</a>
        </div>
        <div id="SPTFBBody">
             <span id="SPTFBLoading" style="display:block;font-size:10px;" class="SPTFBLoading">loading tweets...</span>
        </div>
        <div id="SPTFBFooter">   
            <table cellspacing="0px" cellpadding="0px">
                <tr>
                    <td>Developed By <a style="color:Black;" rel="author" href="http://shekhar-pro.blogspot.com">Samaj Shekhar</a><br/>License: Creative Commons</td>
                    <td><a style="color:White;" id="ShekharProCCLicenseLogo" rel="license" href="http://creativecommons.org/license/by/2.5/">cc</a></td>
                </tr>
            </table>      
        </div>
    </div>
</div>

Where:
SPTFB: is the main <div> which contains all the elements of this Twitter Feed Box (actually SPTFB is the acronym for Shekhar Pro Twitter Feed Box).
SPTFBHeader: is the <div> which act as title bar and contains the Twitter @username with a twitter image.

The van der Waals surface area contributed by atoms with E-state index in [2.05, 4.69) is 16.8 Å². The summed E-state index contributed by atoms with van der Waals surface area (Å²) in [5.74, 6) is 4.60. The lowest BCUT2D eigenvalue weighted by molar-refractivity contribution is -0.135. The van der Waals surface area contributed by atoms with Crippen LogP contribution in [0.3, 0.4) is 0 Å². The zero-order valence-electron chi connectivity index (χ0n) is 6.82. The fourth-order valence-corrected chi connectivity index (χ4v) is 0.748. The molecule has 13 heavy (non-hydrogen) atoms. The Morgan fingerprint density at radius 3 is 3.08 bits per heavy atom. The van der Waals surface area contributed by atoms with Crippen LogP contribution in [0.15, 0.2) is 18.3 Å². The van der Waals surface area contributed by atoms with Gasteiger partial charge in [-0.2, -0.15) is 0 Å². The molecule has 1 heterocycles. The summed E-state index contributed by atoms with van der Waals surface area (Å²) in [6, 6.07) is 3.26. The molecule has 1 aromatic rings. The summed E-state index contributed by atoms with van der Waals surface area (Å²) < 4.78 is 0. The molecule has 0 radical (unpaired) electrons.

SPTFBBody: is the <div> in which all tweets are shown.
SPTFBLoading: is a <span> element which just shows a loading... text while we dynamically insert Tweets.
SPTFBFooter: is the Footer <div> contains my attribution and a link to Creative Commons page.

The Tweet text's <div> which will be added later will have a CSS class of ".SPTFBFeed"

The CSS

The CSS is what makes this app look like it should. Match the styling with the element id and class in the above shown HTML.

<style type="text/css">
    #SPTFB /*Acronym for ShekharProTwitterFeedBox*/
    {
        width:230px;
        height:450px;            
        padding:0px;            
    }
    #SPTFBHeader
    {
        height:40px; 
        padding:3px 0px 0px 10px;
        margin:0px;
    }
    #SPTFBBody
    {
        height:360px;
        margin:2px;
    }
    #SPTFBFooter
    {
        height:30px;
    }
    #SPTFB
    { 
        -moz-border-radius:20px 1px 1px 1px;